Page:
In a previous blog post, I described programs available to high school students who wanted to experience life in a neuroscience research laboratory. Research opportunities also exist for college undergraduate students but they are sometimes difficult to find.
My first experience in a research lab was at the University of California, Los Angeles, when I was a junior. I started my college experience with the goal of majoring in oceanography and becoming a marine biologist. It wasn’t until I took my first psychology class that I decided to switch majors to psychobiology and become a neuroscientist.
This course was taught by Dr. John Liebeskind, a professor in the UCLA Department of Psychology and a world-renowned expert in the field of pain research. At the end of one lecture, Dr. Liebeskind invited students to visit his lab and join his research team. I was one student who took him up on his offer and worked in the Liebeskind lab for the next two years before graduate school.
Many colleges and universities have faculty members who are actively involved in neuroscience research. Students interested in joining labs may have to take the initiative to approach faculty directly to find out if there are research opportunities. It may be the case that a lab does not have space or resources to take on a new student, but the worst thing that can happen is that someone will say “No.”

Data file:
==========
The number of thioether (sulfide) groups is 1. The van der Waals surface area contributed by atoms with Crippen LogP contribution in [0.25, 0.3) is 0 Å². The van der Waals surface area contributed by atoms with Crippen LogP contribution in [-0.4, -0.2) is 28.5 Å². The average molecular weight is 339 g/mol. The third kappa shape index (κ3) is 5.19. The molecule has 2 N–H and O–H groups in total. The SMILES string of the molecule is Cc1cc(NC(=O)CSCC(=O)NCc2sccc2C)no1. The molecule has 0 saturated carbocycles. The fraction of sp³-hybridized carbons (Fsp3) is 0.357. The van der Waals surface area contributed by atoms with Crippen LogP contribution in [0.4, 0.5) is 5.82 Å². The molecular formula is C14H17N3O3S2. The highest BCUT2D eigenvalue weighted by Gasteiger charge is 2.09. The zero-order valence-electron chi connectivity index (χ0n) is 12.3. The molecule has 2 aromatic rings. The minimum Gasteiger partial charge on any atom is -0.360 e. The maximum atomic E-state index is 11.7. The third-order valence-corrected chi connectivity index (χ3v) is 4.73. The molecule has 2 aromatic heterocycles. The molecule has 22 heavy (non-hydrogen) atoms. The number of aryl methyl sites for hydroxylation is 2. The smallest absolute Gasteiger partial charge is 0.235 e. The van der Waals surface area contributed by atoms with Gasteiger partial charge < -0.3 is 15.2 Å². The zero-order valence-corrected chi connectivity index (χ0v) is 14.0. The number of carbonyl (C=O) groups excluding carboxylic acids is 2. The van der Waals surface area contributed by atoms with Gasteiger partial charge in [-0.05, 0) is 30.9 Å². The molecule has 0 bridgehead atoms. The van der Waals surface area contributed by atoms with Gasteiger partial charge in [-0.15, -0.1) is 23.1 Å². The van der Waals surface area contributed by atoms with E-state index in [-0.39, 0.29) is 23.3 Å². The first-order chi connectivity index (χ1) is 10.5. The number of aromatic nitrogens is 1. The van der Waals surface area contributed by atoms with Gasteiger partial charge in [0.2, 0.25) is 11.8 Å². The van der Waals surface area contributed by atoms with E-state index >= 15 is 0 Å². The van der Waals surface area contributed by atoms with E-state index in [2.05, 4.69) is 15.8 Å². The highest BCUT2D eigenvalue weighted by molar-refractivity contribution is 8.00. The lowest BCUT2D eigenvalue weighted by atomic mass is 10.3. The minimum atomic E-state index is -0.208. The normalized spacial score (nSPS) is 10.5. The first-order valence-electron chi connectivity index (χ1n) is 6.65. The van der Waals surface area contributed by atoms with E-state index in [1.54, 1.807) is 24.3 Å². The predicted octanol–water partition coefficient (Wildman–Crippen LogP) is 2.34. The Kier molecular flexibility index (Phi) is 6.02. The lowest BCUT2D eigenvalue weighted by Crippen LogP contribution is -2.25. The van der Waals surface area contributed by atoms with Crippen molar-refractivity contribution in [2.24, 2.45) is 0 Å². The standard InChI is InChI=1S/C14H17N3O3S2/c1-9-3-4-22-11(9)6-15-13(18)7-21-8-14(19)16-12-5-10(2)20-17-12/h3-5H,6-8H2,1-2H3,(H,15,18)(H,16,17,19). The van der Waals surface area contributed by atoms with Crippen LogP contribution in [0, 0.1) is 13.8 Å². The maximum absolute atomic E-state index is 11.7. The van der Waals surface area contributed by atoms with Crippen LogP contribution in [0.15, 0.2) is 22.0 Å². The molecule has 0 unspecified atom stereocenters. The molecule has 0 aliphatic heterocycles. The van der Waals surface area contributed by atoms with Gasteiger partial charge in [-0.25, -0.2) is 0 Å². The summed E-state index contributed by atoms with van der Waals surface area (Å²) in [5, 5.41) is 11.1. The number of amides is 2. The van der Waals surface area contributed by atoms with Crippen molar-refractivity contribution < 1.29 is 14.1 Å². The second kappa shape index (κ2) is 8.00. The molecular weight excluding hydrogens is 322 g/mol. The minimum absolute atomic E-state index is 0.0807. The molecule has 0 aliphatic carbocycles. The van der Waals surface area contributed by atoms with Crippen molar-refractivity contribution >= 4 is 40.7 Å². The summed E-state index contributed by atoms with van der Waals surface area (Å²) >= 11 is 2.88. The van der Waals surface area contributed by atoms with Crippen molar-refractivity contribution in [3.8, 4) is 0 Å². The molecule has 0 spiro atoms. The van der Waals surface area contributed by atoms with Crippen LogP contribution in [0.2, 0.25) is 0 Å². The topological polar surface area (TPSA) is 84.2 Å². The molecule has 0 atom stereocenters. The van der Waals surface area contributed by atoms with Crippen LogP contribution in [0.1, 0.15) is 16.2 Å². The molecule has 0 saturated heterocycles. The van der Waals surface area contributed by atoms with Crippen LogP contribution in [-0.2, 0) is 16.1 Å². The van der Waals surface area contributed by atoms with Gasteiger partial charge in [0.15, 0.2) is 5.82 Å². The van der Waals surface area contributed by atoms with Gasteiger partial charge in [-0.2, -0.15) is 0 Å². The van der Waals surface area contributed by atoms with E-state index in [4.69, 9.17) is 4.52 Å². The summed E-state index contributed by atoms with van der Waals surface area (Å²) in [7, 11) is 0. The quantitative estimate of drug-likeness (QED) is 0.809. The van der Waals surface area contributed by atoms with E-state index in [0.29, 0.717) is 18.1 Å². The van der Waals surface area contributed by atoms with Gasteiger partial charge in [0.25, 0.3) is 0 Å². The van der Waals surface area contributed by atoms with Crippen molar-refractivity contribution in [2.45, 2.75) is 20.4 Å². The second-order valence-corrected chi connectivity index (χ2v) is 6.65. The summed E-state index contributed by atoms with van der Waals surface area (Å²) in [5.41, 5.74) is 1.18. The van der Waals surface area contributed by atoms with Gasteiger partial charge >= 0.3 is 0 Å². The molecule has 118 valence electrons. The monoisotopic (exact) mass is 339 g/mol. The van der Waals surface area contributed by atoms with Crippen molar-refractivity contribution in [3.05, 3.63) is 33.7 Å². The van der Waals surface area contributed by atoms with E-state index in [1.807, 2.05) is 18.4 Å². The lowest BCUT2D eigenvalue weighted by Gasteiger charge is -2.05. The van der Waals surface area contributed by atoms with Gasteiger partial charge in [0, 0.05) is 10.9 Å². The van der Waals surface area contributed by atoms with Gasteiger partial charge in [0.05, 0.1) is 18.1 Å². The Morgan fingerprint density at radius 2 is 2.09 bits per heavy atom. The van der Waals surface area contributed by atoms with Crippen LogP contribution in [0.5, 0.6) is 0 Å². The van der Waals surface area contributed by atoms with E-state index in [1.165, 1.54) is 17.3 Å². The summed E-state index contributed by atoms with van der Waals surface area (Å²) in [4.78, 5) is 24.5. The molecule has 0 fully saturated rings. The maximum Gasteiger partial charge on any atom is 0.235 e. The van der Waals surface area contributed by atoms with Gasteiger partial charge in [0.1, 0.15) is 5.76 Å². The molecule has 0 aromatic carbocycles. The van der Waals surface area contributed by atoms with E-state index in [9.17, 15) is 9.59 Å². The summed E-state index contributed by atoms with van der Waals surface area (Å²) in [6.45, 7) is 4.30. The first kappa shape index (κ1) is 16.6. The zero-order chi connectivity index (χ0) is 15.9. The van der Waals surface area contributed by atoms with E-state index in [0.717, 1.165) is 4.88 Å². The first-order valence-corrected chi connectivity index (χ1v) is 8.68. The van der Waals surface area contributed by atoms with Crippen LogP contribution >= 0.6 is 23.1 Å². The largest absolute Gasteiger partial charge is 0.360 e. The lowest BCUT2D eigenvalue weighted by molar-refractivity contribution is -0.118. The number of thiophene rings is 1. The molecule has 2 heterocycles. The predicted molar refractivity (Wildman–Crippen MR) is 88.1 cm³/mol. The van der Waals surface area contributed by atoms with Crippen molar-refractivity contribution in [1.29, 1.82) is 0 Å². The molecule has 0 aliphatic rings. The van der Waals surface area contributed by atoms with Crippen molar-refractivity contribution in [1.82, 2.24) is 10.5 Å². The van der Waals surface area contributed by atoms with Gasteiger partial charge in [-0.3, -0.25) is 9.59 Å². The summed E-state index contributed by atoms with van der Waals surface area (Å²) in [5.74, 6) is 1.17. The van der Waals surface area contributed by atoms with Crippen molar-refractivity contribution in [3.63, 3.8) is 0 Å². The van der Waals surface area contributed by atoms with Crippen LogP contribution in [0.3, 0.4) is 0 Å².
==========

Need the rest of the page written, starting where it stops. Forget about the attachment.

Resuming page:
Motivated students should not stop there. The National Science Foundation Research Experience for Undergraduates program funds many summer research projects throughout the United States. Here is a small sample of programs available:
REU programs usually provide students with a stipend, housing and travel funds. All opportunities through the REU program can be searched at the NSF web site. The programs are very competitive, so students should apply to several place to maximize their chances of getting into a program.
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